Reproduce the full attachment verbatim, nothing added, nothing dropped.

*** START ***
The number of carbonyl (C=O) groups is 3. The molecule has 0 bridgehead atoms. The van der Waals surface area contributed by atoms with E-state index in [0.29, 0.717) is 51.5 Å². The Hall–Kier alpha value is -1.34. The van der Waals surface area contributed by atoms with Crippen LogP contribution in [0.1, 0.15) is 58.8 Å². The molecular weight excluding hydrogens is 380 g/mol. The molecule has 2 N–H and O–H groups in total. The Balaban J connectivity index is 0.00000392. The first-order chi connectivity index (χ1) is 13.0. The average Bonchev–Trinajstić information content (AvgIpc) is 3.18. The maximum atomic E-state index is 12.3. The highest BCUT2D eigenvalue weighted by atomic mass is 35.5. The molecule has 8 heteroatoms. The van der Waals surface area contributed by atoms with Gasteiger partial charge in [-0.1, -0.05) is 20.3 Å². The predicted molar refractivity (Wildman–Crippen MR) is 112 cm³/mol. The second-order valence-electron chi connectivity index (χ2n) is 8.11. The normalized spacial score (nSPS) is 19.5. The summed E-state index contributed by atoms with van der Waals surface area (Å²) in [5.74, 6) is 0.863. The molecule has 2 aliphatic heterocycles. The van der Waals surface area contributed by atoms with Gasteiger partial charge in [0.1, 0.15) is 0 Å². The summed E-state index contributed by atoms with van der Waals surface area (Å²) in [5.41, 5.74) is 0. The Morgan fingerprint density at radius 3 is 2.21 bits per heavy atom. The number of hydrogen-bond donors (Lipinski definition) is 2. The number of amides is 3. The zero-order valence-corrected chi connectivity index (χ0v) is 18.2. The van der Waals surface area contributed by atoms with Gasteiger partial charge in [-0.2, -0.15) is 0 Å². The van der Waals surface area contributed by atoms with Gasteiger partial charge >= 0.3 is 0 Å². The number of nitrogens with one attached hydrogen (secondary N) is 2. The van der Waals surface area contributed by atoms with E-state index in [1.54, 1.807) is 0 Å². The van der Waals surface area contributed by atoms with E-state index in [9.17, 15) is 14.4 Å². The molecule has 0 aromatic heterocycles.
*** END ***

The number of carbonyl (C=O) groups is 3. The molecule has 0 bridgehead atoms. The van der Waals surface area contributed by atoms with E-state index in [0.29, 0.717) is 51.5 Å². The Hall–Kier alpha value is -1.34. The van der Waals surface area contributed by atoms with Crippen LogP contribution in [0.1, 0.15) is 58.8 Å². The molecular weight excluding hydrogens is 380 g/mol. The molecule has 2 N–H and O–H groups in total. The Balaban J connectivity index is 0.00000392. The first-order chi connectivity index (χ1) is 13.0. The average Bonchev–Trinajstić information content (AvgIpc) is 3.18. The maximum atomic E-state index is 12.3. The highest BCUT2D eigenvalue weighted by atomic mass is 35.5. The molecule has 8 heteroatoms. The van der Waals surface area contributed by atoms with Gasteiger partial charge in [-0.1, -0.05) is 20.3 Å². The predicted molar refractivity (Wildman–Crippen MR) is 112 cm³/mol. The second-order valence-electron chi connectivity index (χ2n) is 8.11. The normalized spacial score (nSPS) is 19.5. The summed E-state index contributed by atoms with van der Waals surface area (Å²) in [5.74, 6) is 0.863. The molecule has 2 aliphatic heterocycles. The van der Waals surface area contributed by atoms with Gasteiger partial charge in [0.1, 0.15) is 0 Å². The summed E-state index contributed by atoms with van der Waals surface area (Å²) in [5.41, 5.74) is 0. The Morgan fingerprint density at radius 3 is 2.21 bits per heavy atom. The number of hydrogen-bond donors (Lipinski definition) is 2. The number of amides is 3. The zero-order valence-corrected chi connectivity index (χ0v) is 18.2. The van der Waals surface area contributed by atoms with Gasteiger partial charge in [-0.2, -0.15) is 0 Å². The van der Waals surface area contributed by atoms with Gasteiger partial charge >= 0.3 is 0 Å². The number of nitrogens with one attached hydrogen (secondary N) is 2. The van der Waals surface area contributed by atoms with E-state index in [1.54, 1.807) is 0 Å². The van der Waals surface area contributed by atoms with E-state index in [9.17, 15) is 14.4 Å². The molecule has 0 aromatic heterocycles.